4 important D-words you need to discuss with your child's teacher

We may not like to air our dirty laundry in public, but sometimes you need to if you want to help your child.

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  • When we usually talk to our children's teachers, we generally discuss their academic progress or school behaviors. Discussing your personal life is usually the last thing you plan on opening up about to a teacher.

  • Here's the problem: We don't communicate enough about things that may affect our children. According to a survey, there's a gap in crucial communication between parents and teachers — who are both vital to the growth and development of a child. "Teachers feel parents aren't telling them about the major changes in the home that affect the students in their classroom. Parents feel teachers don't share revealing details about their child's behavior at school."

  • We are tempted to think our "adult problems" don't affect our children, but that is simply not the case. Kids are perceptive. They notice our stress, our moods and changes in behaviors. Simply put: our lives affect their lives.

  • Here are four "D" words — life events — you need to discuss with your child's teacher.

  • Divorce

  • If you and your spouse are going through a divorce or even a temporary separation, you should give your child's teacher a heads-up. Divorce is not something kids can understand easily. They may blame themselves or act out at school as they try to figure out how to deal with new and painful emotions.

  • If your child begins exhibiting out of the ordinary behaviors, his teacher will have a head start on knowing how best to help him. The teacher may be able to make classroom adjustments or recommend some time for him to talk to a guidance counselor at school to talk about or sort through his feelings.

  • Death

  • The death of a grandparent, aunt, uncle, parent, sibling or pet can temporarily affect your child's mood, temperament and behavior. This is another time her teacher should know what has happened so she can be mindful and allow your daughter time to heal.

  • Disease

  • If someone at home is suffering from a terrible disease such as cancer, it's a good idea to let the teacher know. Such diseases can be confusing and cause extra worry and fears about death for children. Added sensitivity and gentleness toward the child in the classroom can make a big difference.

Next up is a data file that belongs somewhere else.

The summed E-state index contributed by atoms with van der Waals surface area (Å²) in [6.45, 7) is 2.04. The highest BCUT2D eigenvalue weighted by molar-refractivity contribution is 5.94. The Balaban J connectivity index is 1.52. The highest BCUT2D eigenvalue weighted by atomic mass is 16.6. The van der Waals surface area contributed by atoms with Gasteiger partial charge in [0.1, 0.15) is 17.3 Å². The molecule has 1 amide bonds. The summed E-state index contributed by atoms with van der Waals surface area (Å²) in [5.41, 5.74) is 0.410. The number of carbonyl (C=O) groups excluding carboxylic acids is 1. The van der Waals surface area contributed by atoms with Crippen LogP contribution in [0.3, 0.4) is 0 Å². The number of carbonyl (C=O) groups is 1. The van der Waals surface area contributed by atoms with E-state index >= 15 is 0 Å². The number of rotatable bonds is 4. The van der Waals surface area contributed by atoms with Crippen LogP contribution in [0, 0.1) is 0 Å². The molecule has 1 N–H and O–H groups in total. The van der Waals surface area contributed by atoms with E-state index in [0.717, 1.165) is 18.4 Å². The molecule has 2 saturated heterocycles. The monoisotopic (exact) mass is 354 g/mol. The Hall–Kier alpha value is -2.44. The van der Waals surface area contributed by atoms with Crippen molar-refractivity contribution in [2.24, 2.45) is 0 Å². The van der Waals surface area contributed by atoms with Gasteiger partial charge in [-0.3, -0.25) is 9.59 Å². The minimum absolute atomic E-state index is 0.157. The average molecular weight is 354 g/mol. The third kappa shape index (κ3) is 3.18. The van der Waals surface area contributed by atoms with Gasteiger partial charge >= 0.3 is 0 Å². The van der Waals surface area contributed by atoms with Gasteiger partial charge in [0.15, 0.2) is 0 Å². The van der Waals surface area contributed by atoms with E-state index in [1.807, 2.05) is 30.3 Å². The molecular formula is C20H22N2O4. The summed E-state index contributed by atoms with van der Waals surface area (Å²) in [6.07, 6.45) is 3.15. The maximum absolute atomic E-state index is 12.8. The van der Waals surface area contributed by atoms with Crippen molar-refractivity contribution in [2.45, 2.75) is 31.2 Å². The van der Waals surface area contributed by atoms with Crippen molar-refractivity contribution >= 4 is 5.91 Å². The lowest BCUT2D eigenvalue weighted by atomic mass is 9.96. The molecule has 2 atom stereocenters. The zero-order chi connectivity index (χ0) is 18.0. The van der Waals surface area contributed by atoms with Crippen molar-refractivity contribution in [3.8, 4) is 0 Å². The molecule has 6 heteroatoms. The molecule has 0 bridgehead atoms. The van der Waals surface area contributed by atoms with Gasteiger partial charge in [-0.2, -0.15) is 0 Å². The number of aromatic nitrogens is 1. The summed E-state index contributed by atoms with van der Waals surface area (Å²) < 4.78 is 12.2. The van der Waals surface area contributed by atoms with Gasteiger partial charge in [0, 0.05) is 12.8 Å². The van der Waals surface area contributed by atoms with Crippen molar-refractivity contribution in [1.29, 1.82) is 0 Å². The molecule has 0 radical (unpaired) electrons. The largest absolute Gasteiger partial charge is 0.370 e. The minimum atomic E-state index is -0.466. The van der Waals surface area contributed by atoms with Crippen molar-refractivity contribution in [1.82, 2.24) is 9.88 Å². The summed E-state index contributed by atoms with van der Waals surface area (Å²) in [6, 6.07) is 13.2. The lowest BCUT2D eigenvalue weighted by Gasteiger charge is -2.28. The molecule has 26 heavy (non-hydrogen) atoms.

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  • Depression

  • It's important for a teacher to know if a child or family member is experiencing depression. If it's the child who is suffering, the teacher may need to watch for warning signs or other worrisome symptoms that may arise or change throughout the school year. Additionally, if a parent suffers from depression, this can cause an elevated stress level for the child.

  • Divorce, death, disease and depression are four major areas you should discuss with your child's teacher if they are things your family is working through. Also, consider telling the teacher about any other event or situation in your family that may have an effect on your child's ability to learn or behave normally. Children are still learning how to deal with emotions and stresses of life. They may not be able to yet fully understand what is going on or how to properly deal with hard circumstances.

  • Even if you think it's not affecting your child, it probably is. Each kid will process situations differently, and some may require extra guidance, love and support. Allowing teachers to know what is happening in your family can make a hard situation a little easier for your child because the teacher will understand where the behaviors are coming from. Simply put, what's happening at home can, and will, spill over into what's happening at school.

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Wendy is a regular contributor for familyshare.com and does media reviews. Website: https://survivorshopeandhealing.wordpress.com/ for victims of sexual abuse. Blog: https://wendyejessen.wordpress.com Twitter: @WendyJessen

Website: https://survivorshopeandhealing.wordpress.com/

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